The good thing now is that smart businesses understand this. What Covid has shown us is that we don’t have healthy people on an unhealthy planet, and that we can’t have infinite growth on a finite planet and anything you can’t do infinitely is by definition unsustainable.

Smart businesses have seen the enormous costs we have paid for Covid, for example, versus the lower and more efficient investments that need to be made to avoid these issues in the first place.

So, increasingly we can see that the forward-thinking companies are not only positioning themselves well but they’re also finding out that it’s actually good business in the first place and they are more profitable and more resilient as a result.

It’s not anymore too much time being spent on convincing people why to do it – the one’s that do I think are better positioned for a profitable future – the one’s that don’t are heading to the graveyard of the dinosaurs and that’s now very clear.

What we have seen on a macro level, looking at the value of companies, is that companies that more aggressively attack these negative externalities are now also being higher valued by the financial community, which means that some of these things that we’ve called ‘non-material’ are actually already material. 

And this is a very important data point, to show that we need to continue on this trajectory and the ones that lead are the ones that will do better and, frankly, we don’t have another choice.

Polman has just released a new book titled Net-Positive: How Courageous Companies Thrive by Giving More than they Take, which reveals key lessons from Unilever and other pioneering companies around the world about how you can profit by fixing the world’s problems instead of creating them.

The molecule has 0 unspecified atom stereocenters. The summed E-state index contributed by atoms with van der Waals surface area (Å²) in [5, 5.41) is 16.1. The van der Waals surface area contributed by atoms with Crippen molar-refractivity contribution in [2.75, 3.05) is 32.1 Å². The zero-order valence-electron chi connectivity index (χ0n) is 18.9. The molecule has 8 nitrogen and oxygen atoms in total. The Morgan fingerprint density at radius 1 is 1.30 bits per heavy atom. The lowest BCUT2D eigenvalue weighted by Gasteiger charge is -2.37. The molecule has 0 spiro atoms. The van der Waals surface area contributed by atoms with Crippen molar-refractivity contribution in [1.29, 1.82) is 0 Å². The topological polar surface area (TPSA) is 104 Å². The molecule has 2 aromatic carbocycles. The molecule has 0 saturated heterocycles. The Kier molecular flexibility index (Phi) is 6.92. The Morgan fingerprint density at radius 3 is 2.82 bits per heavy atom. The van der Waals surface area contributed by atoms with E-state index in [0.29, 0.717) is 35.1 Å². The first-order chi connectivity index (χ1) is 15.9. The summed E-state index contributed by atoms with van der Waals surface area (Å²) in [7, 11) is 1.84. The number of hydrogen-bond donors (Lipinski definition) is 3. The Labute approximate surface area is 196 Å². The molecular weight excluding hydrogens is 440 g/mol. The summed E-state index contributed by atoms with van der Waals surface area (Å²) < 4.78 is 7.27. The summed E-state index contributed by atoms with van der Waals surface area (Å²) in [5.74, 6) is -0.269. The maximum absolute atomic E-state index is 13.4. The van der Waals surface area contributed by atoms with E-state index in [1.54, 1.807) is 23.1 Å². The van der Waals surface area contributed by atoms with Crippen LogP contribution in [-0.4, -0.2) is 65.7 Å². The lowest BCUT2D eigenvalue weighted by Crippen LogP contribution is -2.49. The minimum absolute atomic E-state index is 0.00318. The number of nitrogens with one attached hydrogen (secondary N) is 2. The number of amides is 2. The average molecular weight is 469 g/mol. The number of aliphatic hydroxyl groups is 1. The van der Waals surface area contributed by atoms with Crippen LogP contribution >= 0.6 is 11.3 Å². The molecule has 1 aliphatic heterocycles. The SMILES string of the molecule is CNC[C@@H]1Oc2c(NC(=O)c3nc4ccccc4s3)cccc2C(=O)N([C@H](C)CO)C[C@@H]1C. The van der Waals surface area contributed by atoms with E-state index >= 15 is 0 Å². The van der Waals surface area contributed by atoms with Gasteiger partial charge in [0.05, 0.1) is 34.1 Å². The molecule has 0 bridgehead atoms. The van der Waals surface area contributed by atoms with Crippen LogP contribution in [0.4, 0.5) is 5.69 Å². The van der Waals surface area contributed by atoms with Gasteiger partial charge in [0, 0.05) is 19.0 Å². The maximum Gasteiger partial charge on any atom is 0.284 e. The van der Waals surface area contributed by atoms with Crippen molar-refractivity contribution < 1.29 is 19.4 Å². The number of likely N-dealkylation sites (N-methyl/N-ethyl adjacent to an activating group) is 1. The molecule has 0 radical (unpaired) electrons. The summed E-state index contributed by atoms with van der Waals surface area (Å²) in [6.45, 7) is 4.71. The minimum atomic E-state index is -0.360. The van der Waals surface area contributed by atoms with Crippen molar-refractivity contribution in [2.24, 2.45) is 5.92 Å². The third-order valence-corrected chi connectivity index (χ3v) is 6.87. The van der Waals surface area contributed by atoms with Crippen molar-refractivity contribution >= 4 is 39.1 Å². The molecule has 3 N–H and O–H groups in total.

edie at COP26

Want more exclusive content from inside COP26? Hosted in association with our headline COP26 content partner O2, edie is running a daily podcast show, featuring exclusive interviews with some of sustainability’s leading lights. Check out the COP26 Covered podcast here.

We’re also providing regular, live updates of all the major announcements. From rousing speeches to official climate plans, our COP26 Live Blog gives you everything you need to know about each day at the Summit.

View all of edie’s COP26 content here.


edie staff

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Comments (1)

  1. Richard Phillips says:

    I have said it before, and I will say it again, "the only non carbon source of energy that is totally on demand and under our control" is nuclear.
    But it does need to be under strict control; which does not present insuperable difficulty. It cannot be a business dominated industry, strict control means just that.
    The enormous variation, totally outside our control, of wind and solar, does, in reality, relegate it to a minor role in energy generation.
    Harsh but true.
    The weeks ending 16.08.20 and 23.08.20 saw a variation out of wind of 13.6% to 41.9%.
    And it is not cheap.
    Richard Phillips